I believe I'll look back one day and be glad that I had CFS as it forced me to change for the better even if it was a long road. In fact, I think this way already, but I still have a lot of life lessons to learn and repressed emotions to clear yet. Its all about the journey anyway, not the destination... right?!

I think our body wants us to slow down enough to listen to what it has to say to us. Many of us aren't aware, but our body / soul is constantly trying to communicate with us, and often discomfort results until we finally open up to and honour our true selves. We were not brought up to think this way, so it can be very foreign to us.

Meditation is a great way for most people to sit still, clear most of your thoughts and see what comes through. Sounds, images, 'movies' & feelings are all valid. If like me, you find it difficult to get in touch with your inner self, there are plenty of very good intuitives around these days to translate the messages for you.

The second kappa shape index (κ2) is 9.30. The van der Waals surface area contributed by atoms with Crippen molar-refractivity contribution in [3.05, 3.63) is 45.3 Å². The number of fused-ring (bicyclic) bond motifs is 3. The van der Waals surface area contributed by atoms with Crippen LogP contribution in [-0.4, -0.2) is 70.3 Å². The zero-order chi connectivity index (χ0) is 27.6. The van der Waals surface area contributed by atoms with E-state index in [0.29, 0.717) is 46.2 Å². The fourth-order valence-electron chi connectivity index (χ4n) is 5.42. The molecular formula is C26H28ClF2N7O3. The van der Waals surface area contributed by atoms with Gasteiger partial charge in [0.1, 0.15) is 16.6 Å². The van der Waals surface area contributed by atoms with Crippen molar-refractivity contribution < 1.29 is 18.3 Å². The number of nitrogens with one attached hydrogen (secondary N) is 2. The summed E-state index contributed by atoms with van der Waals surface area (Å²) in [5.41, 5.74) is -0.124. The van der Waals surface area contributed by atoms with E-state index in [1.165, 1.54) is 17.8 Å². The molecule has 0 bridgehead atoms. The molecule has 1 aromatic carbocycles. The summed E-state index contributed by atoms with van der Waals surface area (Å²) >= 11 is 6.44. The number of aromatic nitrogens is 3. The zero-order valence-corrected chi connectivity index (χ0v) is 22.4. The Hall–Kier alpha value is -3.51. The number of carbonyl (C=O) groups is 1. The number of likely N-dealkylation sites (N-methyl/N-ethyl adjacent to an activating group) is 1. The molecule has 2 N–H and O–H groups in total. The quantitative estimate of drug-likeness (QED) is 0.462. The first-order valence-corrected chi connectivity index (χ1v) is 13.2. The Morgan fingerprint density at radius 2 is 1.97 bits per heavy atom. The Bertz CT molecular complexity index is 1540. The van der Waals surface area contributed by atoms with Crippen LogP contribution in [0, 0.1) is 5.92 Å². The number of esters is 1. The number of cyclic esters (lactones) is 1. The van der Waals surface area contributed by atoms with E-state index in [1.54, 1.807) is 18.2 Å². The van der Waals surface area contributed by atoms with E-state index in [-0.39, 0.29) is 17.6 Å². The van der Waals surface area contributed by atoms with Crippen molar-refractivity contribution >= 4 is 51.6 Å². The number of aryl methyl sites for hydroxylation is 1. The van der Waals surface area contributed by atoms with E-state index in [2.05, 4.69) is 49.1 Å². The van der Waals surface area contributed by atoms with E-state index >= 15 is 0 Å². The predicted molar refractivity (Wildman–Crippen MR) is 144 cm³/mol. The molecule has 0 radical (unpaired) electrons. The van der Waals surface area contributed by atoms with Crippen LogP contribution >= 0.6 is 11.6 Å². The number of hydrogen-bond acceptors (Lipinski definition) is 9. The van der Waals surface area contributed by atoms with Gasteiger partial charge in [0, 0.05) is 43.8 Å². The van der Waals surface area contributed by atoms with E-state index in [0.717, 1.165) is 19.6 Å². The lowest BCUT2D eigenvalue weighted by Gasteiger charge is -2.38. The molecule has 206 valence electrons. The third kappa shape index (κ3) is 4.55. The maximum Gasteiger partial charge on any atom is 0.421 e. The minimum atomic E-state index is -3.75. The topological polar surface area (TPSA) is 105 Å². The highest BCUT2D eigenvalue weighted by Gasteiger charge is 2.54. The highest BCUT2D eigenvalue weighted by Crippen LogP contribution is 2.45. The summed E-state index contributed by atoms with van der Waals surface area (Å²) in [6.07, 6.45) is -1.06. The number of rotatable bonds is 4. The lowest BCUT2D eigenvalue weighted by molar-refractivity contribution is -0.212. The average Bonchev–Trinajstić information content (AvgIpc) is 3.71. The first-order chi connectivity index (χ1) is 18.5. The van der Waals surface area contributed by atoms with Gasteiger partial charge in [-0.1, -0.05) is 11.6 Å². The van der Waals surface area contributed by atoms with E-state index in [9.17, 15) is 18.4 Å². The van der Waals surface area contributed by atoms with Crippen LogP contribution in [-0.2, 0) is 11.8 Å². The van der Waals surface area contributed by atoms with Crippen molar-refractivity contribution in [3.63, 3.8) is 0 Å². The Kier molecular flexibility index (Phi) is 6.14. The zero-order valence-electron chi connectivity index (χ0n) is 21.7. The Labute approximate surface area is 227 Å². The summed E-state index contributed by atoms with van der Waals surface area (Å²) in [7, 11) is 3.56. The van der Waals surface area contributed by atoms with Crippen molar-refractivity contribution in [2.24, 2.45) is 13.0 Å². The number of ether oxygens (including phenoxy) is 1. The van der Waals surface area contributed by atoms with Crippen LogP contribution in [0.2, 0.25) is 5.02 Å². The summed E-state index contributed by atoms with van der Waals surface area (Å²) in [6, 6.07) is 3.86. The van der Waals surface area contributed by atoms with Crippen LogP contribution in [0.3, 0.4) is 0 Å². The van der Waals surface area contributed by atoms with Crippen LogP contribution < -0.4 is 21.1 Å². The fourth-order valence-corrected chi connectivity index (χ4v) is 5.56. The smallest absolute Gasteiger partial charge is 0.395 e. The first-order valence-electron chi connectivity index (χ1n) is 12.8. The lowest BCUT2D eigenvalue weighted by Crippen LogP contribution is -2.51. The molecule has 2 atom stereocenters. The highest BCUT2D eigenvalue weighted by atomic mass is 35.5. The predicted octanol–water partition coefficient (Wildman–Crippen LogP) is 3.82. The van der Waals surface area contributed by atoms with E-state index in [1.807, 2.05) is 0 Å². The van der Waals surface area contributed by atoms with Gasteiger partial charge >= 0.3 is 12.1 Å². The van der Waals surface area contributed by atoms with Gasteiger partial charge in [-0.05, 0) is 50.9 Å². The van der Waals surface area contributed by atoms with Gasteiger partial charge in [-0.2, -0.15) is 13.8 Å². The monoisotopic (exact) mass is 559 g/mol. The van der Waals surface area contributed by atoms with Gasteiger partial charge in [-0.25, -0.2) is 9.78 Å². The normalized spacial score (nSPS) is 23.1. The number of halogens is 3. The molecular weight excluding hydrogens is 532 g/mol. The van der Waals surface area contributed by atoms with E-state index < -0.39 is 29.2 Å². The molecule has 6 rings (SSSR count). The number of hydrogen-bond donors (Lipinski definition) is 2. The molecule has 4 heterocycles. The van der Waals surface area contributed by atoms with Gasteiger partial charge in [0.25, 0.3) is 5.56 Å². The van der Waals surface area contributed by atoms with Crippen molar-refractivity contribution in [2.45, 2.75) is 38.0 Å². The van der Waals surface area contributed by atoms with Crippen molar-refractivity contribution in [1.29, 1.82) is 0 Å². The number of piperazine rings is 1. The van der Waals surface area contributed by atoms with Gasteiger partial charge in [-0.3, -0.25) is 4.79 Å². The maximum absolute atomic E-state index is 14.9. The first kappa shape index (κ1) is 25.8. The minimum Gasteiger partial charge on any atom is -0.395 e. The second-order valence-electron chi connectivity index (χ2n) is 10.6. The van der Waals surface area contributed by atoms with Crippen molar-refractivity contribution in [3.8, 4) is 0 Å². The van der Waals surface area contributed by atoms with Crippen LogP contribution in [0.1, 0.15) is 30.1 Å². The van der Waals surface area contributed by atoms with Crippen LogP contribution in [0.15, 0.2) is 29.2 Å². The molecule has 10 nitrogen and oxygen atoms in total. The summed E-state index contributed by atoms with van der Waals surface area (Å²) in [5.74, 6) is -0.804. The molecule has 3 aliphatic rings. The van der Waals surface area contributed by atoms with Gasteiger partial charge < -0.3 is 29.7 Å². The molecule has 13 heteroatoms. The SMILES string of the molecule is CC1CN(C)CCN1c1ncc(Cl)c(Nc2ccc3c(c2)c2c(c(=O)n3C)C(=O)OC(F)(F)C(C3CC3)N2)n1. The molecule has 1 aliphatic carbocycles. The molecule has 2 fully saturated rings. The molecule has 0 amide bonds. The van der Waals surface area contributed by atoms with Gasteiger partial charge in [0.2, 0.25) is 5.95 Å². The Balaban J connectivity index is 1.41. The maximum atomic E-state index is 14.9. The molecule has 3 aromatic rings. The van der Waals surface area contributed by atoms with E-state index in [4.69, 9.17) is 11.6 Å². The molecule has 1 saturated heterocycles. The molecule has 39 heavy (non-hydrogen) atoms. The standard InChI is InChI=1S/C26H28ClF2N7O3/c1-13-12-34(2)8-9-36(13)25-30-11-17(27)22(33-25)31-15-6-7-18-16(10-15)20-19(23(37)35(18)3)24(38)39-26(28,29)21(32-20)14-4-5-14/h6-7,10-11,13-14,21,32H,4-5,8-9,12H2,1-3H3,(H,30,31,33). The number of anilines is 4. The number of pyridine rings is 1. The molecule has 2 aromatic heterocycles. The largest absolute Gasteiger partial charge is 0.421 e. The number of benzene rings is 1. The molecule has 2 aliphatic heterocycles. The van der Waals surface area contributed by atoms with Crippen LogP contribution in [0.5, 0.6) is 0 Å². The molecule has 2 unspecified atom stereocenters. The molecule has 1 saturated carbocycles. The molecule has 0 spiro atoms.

Kinesology is another way to allow your body to communicate its truth to you.

Anyway, I'd better stop as I'm aware some of this is difficult for some people to believe in as it was for me a few years ago when I thought my condition was just bad luck. As always, take what resonates, and discard the rest.

Jacinta - thanks again for sharing, and as they say, if anything will get you through its having the belief that you WILL get through. And you all will! Much love.

Cam (NZ)

So glad you see hope!
by: Anonymous

The misunderstanding you've received from others is so familiar. Thank you for sharing your empowerment.

well done
by: Barbara

It's always great to hear new stories for people to read. At least you feel you're not the only one.

Inspiring & Thought Provoking
by: Sleepydust

Hi Jacinta

Thank you so much for your inspiring story!

I love the way you described how you have now accepted your illness and how your healing is happening on all levels. This is something that I myself, am very passionate about. As a ME/ Chronic Fatigue Syndrome sufferer, I have found that a holistic approach (i.e. viewing your body, mind, and soul as a whole) can be extremely helpful.

Thanks again Jacinta for sharing your story with other sufferers.

Wishing you all the best in health